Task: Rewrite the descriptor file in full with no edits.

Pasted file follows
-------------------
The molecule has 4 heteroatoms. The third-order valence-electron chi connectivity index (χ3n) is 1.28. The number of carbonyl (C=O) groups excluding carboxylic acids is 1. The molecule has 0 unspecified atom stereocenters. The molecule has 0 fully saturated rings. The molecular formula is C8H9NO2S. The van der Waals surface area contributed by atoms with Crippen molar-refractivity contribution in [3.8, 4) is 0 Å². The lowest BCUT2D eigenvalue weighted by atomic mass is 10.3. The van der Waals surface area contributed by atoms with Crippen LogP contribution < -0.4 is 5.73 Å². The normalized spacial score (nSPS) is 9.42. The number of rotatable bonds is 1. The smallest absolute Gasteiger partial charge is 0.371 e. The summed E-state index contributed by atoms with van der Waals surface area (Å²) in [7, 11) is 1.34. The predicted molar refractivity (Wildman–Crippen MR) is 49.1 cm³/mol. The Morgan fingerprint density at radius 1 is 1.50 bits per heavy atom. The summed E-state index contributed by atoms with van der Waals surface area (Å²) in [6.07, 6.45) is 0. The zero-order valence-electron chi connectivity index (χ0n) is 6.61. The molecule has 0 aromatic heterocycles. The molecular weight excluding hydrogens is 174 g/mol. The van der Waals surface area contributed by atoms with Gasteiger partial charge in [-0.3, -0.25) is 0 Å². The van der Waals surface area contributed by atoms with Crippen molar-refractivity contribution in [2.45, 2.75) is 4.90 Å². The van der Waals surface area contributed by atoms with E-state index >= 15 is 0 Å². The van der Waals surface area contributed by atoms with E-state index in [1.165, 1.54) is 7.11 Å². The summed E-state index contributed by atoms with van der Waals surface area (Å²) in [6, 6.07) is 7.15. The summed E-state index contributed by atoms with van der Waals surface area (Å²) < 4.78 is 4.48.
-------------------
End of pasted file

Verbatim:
The molecule has 4 heteroatoms. The third-order valence-electron chi connectivity index (χ3n) is 1.28. The number of carbonyl (C=O) groups excluding carboxylic acids is 1. The molecule has 0 unspecified atom stereocenters. The molecule has 0 fully saturated rings. The molecular formula is C8H9NO2S. The van der Waals surface area contributed by atoms with Crippen molar-refractivity contribution in [3.8, 4) is 0 Å². The lowest BCUT2D eigenvalue weighted by atomic mass is 10.3. The van der Waals surface area contributed by atoms with Crippen LogP contribution < -0.4 is 5.73 Å². The normalized spacial score (nSPS) is 9.42. The number of rotatable bonds is 1. The smallest absolute Gasteiger partial charge is 0.371 e. The summed E-state index contributed by atoms with van der Waals surface area (Å²) in [7, 11) is 1.34. The predicted molar refractivity (Wildman–Crippen MR) is 49.1 cm³/mol. The Morgan fingerprint density at radius 1 is 1.50 bits per heavy atom. The summed E-state index contributed by atoms with van der Waals surface area (Å²) in [6.07, 6.45) is 0. The zero-order valence-electron chi connectivity index (χ0n) is 6.61. The molecule has 0 aromatic heterocycles. The molecular weight excluding hydrogens is 174 g/mol. The van der Waals surface area contributed by atoms with Gasteiger partial charge in [-0.3, -0.25) is 0 Å². The van der Waals surface area contributed by atoms with Crippen molar-refractivity contribution in [2.45, 2.75) is 4.90 Å². The van der Waals surface area contributed by atoms with E-state index >= 15 is 0 Å². The van der Waals surface area contributed by atoms with E-state index in [1.165, 1.54) is 7.11 Å². The summed E-state index contributed by atoms with van der Waals surface area (Å²) in [6, 6.07) is 7.15. The summed E-state index contributed by atoms with van der Waals surface area (Å²) < 4.78 is 4.48.